Cartoon about art therapy, artistic expression, Sunday painters, art evening classes, adult education, artistic temperament.
Cartoon reference number: a138

Cartoon – describing visual art in words can obscure the art’s meaning and impact

cartoon - descriptive words in speech balloon obscuring visual artwork

Art criticism and art appreciation cartoon. A cartoon about the limitations and drawbacks of artistic analysis.

Art cartoon about drawbacks of art criticism.
The cartoon is illustrating the way that verbal analysis of nonverbal media can obscure the meaning of the work due to the limitations of verbal analysis. Verbalisation is inadequate at expressing some nonverbal sensations, reactions, emotions etc that are conveyed in the visual (and other nonverbal) arts.

Cartoon showing two people in an art gallery looking at a painting. One is talking about art and the speech balloon containing the words that he is saying is obscuring the art, getting between the art and the viewer. He is saying “Sometimes describing art in words only serves to obscure the work.”
Cartoon reference number: a136
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Art education cartoon. What makes something a work of art?

cartoon - what is art and what makes art valid?

Art education cartoon. A cartoon about the pretensions of the contemporary art and the art establishment (as expressed by a lecturer in an art college).

Cartoon about posturing and pretension in the contemporary art establishment.
What is art?

Cartoon showing a lecturer in an art college teaching a student.
The caption of the cartoon reads:
“No, no, Deborah… to be artistically valid you must
work from a position of deep understanding of art’s role
in questioning the aesthetic and intellectual norms of the
prevailing cultural zeitgeist – not just go off with some
crazy idea of your own!”
Cartoon depicting artistic justification and rationalisation, artistic validation and criticism, artistic elitism, art appreciation, art history, art movements.
Cartoon reference number: a135
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Art criticism cartoon. “Don’t judge art unless you know who the artist is”

don't judge art unless you know who the artist is - cartoon

Art cartoon. Don’t judge art until you know who it’s by

Art appreciation cartoon. Should you know who created a work of art before you judge it?

Cartoon showing a man in an art gallery looking at a painting.
He’s reading the label to see who the painting was painted by before deciding what to think about it.
A cartoon illustrating points about art appreciation, art history, what is a masterpiece, how to judge art, artistic expression, modern art, art education.
Cartoon reference number: a133
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Damien Hirst shark cartoon – it’s a very big fish for such a shallow idea

Damien Hirst shark cartoon - it's a very big fish for such a shallow idea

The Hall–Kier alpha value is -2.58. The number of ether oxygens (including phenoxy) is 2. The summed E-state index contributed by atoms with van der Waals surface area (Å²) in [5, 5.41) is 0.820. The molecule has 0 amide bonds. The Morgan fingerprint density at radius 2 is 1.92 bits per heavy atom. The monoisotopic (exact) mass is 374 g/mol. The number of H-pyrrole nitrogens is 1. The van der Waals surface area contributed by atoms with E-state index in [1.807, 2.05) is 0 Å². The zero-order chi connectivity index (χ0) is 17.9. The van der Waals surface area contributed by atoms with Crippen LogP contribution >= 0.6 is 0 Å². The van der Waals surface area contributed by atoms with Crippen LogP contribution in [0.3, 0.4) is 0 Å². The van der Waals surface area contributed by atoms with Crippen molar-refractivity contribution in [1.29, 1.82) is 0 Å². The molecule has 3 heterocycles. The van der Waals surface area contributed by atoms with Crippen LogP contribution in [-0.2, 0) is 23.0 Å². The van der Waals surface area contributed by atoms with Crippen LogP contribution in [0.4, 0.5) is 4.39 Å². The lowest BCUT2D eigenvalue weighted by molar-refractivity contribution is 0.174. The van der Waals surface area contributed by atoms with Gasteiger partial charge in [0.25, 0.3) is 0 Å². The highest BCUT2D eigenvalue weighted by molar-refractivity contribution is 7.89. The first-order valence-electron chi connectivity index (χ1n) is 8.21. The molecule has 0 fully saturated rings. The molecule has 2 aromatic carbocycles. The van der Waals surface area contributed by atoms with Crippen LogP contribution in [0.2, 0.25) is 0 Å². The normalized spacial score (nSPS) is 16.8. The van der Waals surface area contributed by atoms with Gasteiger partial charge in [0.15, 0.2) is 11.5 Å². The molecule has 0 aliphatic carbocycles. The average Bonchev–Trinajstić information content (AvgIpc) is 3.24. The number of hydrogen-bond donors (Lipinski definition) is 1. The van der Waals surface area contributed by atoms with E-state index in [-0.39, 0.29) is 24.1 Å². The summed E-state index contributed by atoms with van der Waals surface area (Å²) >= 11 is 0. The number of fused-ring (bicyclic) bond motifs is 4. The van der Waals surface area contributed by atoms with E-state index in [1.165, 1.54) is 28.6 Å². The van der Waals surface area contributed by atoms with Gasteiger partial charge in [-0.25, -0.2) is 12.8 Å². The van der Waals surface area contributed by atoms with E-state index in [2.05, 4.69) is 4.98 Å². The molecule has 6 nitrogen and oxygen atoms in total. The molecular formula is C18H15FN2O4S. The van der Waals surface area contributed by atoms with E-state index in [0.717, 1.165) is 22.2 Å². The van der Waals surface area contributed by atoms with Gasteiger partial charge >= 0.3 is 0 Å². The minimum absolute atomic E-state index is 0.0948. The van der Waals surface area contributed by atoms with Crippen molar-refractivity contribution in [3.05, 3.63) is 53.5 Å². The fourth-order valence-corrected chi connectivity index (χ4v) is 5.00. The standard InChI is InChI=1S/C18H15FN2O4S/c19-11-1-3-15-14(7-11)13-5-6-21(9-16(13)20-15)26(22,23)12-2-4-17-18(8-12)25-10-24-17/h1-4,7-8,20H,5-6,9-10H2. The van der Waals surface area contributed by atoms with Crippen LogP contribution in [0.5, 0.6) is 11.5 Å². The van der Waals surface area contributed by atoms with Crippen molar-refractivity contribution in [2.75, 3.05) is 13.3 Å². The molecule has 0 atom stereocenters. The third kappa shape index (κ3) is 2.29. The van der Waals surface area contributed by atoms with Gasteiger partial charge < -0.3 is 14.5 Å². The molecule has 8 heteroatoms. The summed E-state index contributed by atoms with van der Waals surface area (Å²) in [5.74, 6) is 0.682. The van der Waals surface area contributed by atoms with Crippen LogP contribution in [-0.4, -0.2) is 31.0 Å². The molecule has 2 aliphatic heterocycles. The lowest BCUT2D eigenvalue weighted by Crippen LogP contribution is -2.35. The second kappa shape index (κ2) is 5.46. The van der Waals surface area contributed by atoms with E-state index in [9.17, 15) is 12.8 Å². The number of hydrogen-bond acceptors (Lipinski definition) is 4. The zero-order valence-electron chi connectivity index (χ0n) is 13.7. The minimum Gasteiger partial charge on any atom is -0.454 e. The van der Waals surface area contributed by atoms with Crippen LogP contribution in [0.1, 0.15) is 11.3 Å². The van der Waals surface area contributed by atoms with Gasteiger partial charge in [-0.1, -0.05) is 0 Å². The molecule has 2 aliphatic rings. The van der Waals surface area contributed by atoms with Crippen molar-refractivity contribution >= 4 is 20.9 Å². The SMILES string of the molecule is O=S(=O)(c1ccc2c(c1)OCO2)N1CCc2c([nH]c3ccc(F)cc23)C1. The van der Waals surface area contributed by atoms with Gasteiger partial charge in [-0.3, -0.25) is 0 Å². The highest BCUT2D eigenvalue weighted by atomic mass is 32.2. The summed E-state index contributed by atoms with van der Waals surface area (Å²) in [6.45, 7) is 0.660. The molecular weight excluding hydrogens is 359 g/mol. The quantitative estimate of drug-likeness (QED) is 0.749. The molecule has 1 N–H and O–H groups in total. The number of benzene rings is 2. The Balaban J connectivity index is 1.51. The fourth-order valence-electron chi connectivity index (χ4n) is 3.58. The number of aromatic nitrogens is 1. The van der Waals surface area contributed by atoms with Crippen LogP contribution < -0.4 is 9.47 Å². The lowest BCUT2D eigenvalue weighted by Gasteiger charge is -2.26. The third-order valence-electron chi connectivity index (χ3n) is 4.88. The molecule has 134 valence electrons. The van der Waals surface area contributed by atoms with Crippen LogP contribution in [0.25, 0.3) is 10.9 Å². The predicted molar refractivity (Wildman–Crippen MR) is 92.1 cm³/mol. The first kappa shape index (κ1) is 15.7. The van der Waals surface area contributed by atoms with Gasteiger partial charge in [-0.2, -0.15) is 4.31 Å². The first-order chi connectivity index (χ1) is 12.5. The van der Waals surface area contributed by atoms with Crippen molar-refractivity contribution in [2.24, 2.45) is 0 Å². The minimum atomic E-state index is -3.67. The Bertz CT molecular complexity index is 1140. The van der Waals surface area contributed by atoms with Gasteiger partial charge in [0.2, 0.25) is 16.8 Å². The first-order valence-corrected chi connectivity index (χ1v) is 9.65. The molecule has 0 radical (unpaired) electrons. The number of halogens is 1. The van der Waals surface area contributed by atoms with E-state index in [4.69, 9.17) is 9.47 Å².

Contemporary art cartoon. Cartoon about Damien Hirst’s shark in formaldehyde, titled “The Physical Impossibility of Death in the Mind of Someone Living”

Cartoon about Damien Hirst’s shark in formaldehyde.

Damien Hirst has a major retrospective exhibition at Tate Madern, starting in April 2012
His shark was exhibited at the Sensations exhibition at the Royal Academy of Art, London.
Damien Hirst was a member of the YBAs or Young British Artists.
The cartoon is a dig at the pretension and posturing of some contemporary art (Just look at the preposterous title of Hirst’s piece – “The Physical Impossibility of Death in the Mind of Someone Living”. Maybe it’s meant to be a joke title).
The cartoon is also a criticism of the undue respect in which some contemporary art is held – hence the caption “It’s a very big fish for such a shallow idea.”
Cartoon reference number: a141

Damien Hirst exhibition cartoon – vegan art gallery visitor

Damien Hirst exhibition cartoon - vegan visitor

Damien Hirst cartoon. Can a vegan or vegetarian visit a Damien Hirst exhibition?

Cartoon originally created for the Damien Hirst exhibition at Tate Modern, London, 2012.

The caption of this cartoon reads:
“I’m not going in there – I’m a vegan.”
The joke in this cartoon is based on the fact that Damien Hirst’s work includes a lot of (real) dead animals, usually placed in glass cases (or vitrines) and often preserved in formaldehyde.
Hirst’s most famous work is a shark in formaldehyde. He has also used sheep and cows, some of them cut in half or into sections.
The cartoon poses the question – if a vegan or vegetarian visited a Damien First exhibition would it be against their moral or ethical principals?

Hirst was a member of the YBAs or Young British Artists. Perhaps now he’s a member of the MABAs, or Middle Aged British Artists.
A cartoon about art, morals and ethics.
Created: 2012

Cartoon reference number: a147
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Damien Hirst shark cartoon – bigger fish eating smaller fish as metaphor

Damien Hirst shark cartoon - bigger fish eating smaller fish as metaphor

Cartoon about contemporary art, featuring a work based on Damien Hirst’s shark in formaldehyde.

This cartoon is based on Hirst’s shark in formaldehyde.
It shows a vitrine containing three fish in a row, with each of the larger fish about to devour the smaller fish.

The cartoon’s caption reads:
“Yes, maybe it is a metaphor – for the way that art feeds on itself within a self-referential and closed cultural ecosystem.”
The cartoon is a comment on the narrowness and self justification of the contemporary art world.
Damien Hirst’s shark in formaldehyde was exhibited at the Sensations exhibition at the Royal Academy of Art, London and in a retrospective at Tate Modern in 2012.
Hirst was a member of the YBAs or Young British Artists. Perhaps now he’s a member of the MABAs, or Middle Aged British Artists.
Cartoon reference number: a146
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Damien Hirst cartoon – Hirst becomes a big fish in British contemporary art by using a shark

Damien Hirst cartoon - British contemporary art

Damien Hirst cartoon.